The retina is a thin, light-sensitive layer at the back of the eye. When a retinal detachment occurs, this layer is lifted up and peeled away from the back of the eye. It can occur in the whole eye (or eyes), or just part of the eye, so it appears as if someone has pulled a curtain over part of your vision. A detached retina does not cause any pain. However, it is considered a medical emergency requiring urgent treatment, because a detached retina can cause sudden blindness and must be treated quickly to thwart permanent damage or permanent vision loss.

    Quite often, a detached retina can be preceded by a sudden increase in floaters, and the appearance of flashes in your vision. However, there are other causes for these symptoms, so there’s no need to panic when you do experience them. It is important for your eye to receive an examination by an eye specialist, to identify whether a detached retina caused these symptoms.

    Retinal Detachment

    Retinal detachment can occur as a result of:

    • Sagging or shrinkage of the jelly-like vitreous that fills the inside of your eye
    • Injury to the Eye or Physical Trauma
    • Advanced Diabetes
    • An Inflammatory Disorder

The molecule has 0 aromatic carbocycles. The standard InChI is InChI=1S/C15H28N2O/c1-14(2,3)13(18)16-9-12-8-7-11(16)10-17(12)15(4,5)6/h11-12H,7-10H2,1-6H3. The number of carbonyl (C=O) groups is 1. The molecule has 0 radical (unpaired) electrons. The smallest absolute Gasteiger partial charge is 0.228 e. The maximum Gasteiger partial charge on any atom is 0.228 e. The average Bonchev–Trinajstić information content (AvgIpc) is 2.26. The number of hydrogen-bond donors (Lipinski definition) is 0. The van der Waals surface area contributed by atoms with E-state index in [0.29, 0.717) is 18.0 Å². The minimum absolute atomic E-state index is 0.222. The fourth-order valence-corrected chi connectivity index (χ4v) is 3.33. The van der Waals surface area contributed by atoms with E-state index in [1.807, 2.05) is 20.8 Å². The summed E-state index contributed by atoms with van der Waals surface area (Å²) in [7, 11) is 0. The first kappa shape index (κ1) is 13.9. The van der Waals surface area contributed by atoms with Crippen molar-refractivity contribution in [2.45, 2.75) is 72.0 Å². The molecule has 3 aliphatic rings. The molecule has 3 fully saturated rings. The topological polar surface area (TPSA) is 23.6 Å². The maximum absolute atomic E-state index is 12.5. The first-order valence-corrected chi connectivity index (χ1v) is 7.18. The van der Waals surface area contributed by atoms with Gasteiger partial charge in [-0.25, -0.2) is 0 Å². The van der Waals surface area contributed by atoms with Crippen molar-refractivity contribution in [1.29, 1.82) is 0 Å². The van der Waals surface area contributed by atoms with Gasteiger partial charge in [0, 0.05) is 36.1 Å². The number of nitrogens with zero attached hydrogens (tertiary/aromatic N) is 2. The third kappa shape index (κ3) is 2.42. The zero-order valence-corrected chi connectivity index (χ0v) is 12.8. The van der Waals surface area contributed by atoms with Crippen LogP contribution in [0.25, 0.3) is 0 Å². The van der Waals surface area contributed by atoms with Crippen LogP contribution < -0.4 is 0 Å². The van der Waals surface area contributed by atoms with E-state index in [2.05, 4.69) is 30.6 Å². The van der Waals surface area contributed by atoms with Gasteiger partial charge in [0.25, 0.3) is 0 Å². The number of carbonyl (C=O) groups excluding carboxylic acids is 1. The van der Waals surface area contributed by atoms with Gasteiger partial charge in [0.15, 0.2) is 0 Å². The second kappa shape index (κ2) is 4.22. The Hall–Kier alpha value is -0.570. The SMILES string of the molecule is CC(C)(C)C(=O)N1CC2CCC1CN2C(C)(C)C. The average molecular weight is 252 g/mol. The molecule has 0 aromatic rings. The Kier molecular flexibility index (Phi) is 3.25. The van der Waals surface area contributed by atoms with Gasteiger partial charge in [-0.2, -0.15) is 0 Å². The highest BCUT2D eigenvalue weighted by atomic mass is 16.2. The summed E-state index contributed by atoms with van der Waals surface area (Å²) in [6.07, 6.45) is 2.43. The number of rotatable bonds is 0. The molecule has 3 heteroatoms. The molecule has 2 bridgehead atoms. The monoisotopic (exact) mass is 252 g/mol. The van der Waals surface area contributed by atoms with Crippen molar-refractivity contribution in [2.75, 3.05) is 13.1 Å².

• Aging

    When the eye’s vitreous liquid (vitreous humor) leaks through a retinal hole or tear, and accumulates underneath the retina, retinal detachment can occur. Small retinal holes or tears can develop where the retina has thinned due to aging or with other retinal disorders. Retinal detachment due to a tear in the retina typically develops when there is a sudden separation of the vitreous from the retina. Less common is when fluid leaks directly underneath the retina, without a tear or break.

    As liquid collects underneath it, the retina can peel away from the underlying layer of blood vessels (choroid). The areas where the retina is detached lose their blood supply and stop functioning, so you lose vision. When the retina is detached from the back of the eye, it cannot function. This means that when the retina is partially detached, there is a gap in the vision. But when it is fully detached, the affected eye is completely blind.

    Aging is also related to retinal tears that lead to retinal detachment. As you age, your vitreous humor may change in consistency and shrink or become more liquid. Eventually, the vitreous may sag and separate from the surface of the retina — a common condition called posterior vitreous detachment (PVD), or vitreous collapse. As the vitreous separates or peels off the retina, it may tug on the retina with enough force to create a macular hole or retinal tear. Left untreated, the tear can progress to a retinal detachment. As you might suspect, PVD also causes visual symptoms. You may see flashes of sparkling lights (photopsia) when your eyes are closed, or when you’re in a darkened room. New or different floaters may appear in your field of vision.

    The sooner a detached retina is treated, the better the chance of a good outcome. If you encounter any of the symptoms of a detached retina, please call our eye care clinic right away!

    Posted August 23, 2016 by Silverstein Eye Centers
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